Christ the King by St. Josemaria Escriva
The liturgical year is coming to a close and in the holy sacrifice of the altar we renew the offering of the victim to the Father — the offering of Christ, the king of justice, love and peace, as we shall read shortly in the preface. You all experience a great joy in your souls as you consider the sacred humanity of our Lord. He is a king with a heart of flesh, like yours; he is the author of the universe and of every creature, but he does not lord it over us. He begs us to give him a little love, as he silently shows us his wounds.
Why then do so many people not know him? Why do we still hear that cruel protest: “We do not want this man to reign over us”? There are millions of people in the world who reject Jesus Christ in this way; or rather they reject his shadow, for they do not know Christ. They have not seen the beauty of his face, they do not realize how wonderful his teaching is. This sad state of affairs makes me want to atone to our Lord. When I hear that endless clamour — expressed more in ignoble actions than in words — I feel the need to cry out, “He must reign!”
Many people will not accept that Christ should reign. They oppose him in thousands of ways: in their attitude toward their circumstances, in their approach to human society, in morality, in science and the arts. Even in the Church itself! “I am not referring,” says St Augustine, “to those scoundrels who blaspheme against Christ with their tongues. There are very many who blaspheme against him through their own conduct.”
Some people are even annoyed by the expression “Christ the king.” They take naive objection to the word, as if Christ’s kingship could be thought of in political terms. Or they refuse to admit that Christ is king, because that would involve accepting his law. And law they will not accept, not even the wonderful precept of charity, for they do not want to reach out to God’s love. Their ambition is to serve their own selfishness.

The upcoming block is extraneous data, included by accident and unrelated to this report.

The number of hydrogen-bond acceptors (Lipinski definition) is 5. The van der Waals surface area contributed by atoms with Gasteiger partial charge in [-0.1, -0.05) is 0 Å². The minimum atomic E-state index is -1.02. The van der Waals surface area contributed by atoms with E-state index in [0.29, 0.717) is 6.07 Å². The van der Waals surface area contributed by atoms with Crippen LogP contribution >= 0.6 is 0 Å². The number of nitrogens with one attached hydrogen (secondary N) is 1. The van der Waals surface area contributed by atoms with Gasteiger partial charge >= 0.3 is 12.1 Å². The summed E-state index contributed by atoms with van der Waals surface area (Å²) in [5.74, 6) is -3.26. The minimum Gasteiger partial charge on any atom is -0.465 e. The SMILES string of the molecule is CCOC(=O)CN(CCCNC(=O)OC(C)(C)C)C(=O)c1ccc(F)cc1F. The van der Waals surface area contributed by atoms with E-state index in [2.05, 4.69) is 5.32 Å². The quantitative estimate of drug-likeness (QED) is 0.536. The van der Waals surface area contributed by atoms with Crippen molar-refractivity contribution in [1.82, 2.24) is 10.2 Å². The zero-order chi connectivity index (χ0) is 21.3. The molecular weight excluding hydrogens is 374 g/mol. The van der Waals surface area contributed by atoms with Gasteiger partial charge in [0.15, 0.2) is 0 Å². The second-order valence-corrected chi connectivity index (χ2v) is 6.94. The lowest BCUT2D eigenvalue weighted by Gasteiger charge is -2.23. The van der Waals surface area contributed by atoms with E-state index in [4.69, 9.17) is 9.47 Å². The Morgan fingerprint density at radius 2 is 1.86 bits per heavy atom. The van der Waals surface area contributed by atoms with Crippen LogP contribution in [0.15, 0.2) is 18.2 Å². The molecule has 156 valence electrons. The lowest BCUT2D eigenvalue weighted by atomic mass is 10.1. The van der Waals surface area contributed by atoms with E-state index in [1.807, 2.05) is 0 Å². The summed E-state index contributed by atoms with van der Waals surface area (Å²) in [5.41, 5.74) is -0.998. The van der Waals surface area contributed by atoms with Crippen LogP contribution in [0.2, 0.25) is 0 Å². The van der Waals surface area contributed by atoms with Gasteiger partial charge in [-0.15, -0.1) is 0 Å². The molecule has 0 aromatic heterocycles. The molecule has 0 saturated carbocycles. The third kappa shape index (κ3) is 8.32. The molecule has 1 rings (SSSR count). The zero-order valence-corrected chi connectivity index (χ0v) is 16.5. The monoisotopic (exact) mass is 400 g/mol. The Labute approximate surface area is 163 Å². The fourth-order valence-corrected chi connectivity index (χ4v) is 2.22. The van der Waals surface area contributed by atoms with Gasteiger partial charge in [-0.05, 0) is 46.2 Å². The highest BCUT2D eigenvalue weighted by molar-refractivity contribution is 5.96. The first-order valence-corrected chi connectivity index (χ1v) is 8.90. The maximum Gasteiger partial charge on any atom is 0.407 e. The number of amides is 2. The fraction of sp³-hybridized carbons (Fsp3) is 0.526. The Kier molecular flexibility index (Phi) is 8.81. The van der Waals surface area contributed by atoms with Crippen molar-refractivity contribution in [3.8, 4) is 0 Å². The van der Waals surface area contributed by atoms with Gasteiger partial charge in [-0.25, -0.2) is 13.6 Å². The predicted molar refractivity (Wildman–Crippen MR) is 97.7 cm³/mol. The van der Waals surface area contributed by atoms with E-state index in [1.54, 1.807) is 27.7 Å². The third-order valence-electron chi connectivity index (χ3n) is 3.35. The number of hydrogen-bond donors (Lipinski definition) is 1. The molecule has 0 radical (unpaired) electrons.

For many year now, our Lord has urged me to repeat a silent cry, Serviam: “I will serve!” Let us ask him to strengthen our desire to give ourselves, to be faithful to his calling — with naturalness, without fuss or noise — in the middle of everyday life. Let us thank him from the depth of our heart. We will pray to him as his subjects, as his sons! And our mouth will be filled with milk and honey. We will find great pleasure in speaking of the kingdom of God, a kingdom of freedom, a freedom he has won for us.
His kingdom will not achieve its perfection on earth. The definitive judgment of salvation or condemnation will not be made here. It is rather like sowing seed, like the growth of the grain of mustard seed. At its finish it will be like the net full of fish — they are all thrown out on the sand and sorted into those who led a just life and those who did evil. But as long as we live here the kingdom can be compared to yeast which a woman took and mixed with three measures of flour so that the whole batch was leavened.
Anyone who understands the kingdom Christ proposes, realizes that it is worth staking everything to obtain it. It is the pearl the merchant gets by selling all his property; it is the treasure found in the field. The kingdom of heaven is difficult to win. No one can be sure of achieving it, but the humble cry of a repentant man can open wide its doors. One of the thieves who was crucified with Jesus pleaded with him: “Lord, remember me when you come into your kingdom.” And Jesus said to him, “Truly, I say to you, today you will be with me in paradise.”